Earth Planets Space, Vol. 54 (No. 11), pp. 1147-1152, 2002
Department of Earth Sciences, Chiba University, Chiba 263-8522, Japan
(Received December 27, 2001; Revised June 28, 2002; Accepted July 28, 2002)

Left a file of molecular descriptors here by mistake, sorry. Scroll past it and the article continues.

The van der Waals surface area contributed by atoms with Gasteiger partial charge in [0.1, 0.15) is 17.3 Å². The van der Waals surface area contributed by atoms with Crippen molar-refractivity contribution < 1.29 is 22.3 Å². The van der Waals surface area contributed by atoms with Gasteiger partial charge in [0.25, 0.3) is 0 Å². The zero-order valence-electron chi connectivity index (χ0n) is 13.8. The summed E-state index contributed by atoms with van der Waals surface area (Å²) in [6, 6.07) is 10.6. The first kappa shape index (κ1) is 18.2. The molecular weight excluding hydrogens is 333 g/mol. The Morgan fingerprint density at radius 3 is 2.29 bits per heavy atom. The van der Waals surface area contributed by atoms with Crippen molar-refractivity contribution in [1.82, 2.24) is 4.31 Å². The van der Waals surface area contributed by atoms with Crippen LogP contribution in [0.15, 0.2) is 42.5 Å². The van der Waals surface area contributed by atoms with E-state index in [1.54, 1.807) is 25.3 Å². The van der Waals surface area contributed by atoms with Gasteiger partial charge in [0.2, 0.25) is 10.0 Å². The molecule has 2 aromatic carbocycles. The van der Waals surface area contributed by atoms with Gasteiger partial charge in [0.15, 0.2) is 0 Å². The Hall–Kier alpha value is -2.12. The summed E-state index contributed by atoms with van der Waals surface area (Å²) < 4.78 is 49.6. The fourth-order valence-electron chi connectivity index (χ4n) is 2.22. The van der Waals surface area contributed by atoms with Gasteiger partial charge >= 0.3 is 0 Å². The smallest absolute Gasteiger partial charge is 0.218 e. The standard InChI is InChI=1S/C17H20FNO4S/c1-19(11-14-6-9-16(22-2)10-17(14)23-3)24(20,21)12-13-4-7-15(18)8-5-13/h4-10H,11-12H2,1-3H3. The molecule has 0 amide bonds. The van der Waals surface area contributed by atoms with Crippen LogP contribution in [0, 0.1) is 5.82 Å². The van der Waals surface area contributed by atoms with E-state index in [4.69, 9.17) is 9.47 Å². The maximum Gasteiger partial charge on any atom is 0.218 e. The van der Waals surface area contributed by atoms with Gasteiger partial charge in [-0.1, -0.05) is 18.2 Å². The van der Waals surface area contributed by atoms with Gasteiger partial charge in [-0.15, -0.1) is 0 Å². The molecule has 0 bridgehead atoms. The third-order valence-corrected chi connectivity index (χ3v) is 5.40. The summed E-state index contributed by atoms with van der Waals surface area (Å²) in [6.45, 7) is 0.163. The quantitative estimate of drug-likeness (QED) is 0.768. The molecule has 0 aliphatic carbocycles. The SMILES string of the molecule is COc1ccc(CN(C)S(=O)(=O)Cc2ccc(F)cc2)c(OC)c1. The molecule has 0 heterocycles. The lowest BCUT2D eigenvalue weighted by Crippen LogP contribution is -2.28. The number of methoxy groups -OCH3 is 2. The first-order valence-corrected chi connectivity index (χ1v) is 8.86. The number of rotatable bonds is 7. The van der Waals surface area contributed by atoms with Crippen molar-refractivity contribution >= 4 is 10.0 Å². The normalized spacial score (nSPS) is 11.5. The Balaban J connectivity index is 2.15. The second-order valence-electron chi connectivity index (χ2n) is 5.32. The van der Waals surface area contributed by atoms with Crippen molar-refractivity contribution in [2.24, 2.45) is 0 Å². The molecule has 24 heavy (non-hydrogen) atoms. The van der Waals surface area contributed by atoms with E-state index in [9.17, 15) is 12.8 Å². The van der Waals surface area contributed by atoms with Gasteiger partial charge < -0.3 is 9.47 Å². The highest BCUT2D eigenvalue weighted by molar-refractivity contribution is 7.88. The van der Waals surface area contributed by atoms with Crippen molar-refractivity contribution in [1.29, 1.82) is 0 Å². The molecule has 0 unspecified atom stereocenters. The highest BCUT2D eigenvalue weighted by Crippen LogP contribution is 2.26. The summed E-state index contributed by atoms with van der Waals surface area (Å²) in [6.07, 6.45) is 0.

Abstract: Two recent experimental studies on the frictional behavior of synthetic gouge-bearing faults under the operation of pressure solution are compared. One is triaxial shear experiments on quartz gouge at high pressure-temperature hydrothermal conditions (Kanagawa et al., 2000), and the other is rotary shear experiments on halite gouge at atmospheric pressure and room temperature in the presence of methanol-water mixtures (Bos et al., 2000). In spite of quite different experimental settings and conditions, the results of these two series of experiments are strikingly similar; both cataclasis and pressure solution being active during the experiments, gouge strength rate-controlled by cataclasis, two different frictional behaviors of slip hardening and softening, slip hardening associated with gouge compaction, distributed deformation and wall-rock failure, slip softening associated with localized slip along the gouge-wall-rock interface, and the transition from slip-hardening to slip-softening behavior according to decreasing rate of pressure solution. Although there is a difference in velocity dependence of strength between quartz and halite gouges, these similarities clearly demonstrate the important effects of pressure solution on the frictional behavior of gouge-bearing faults.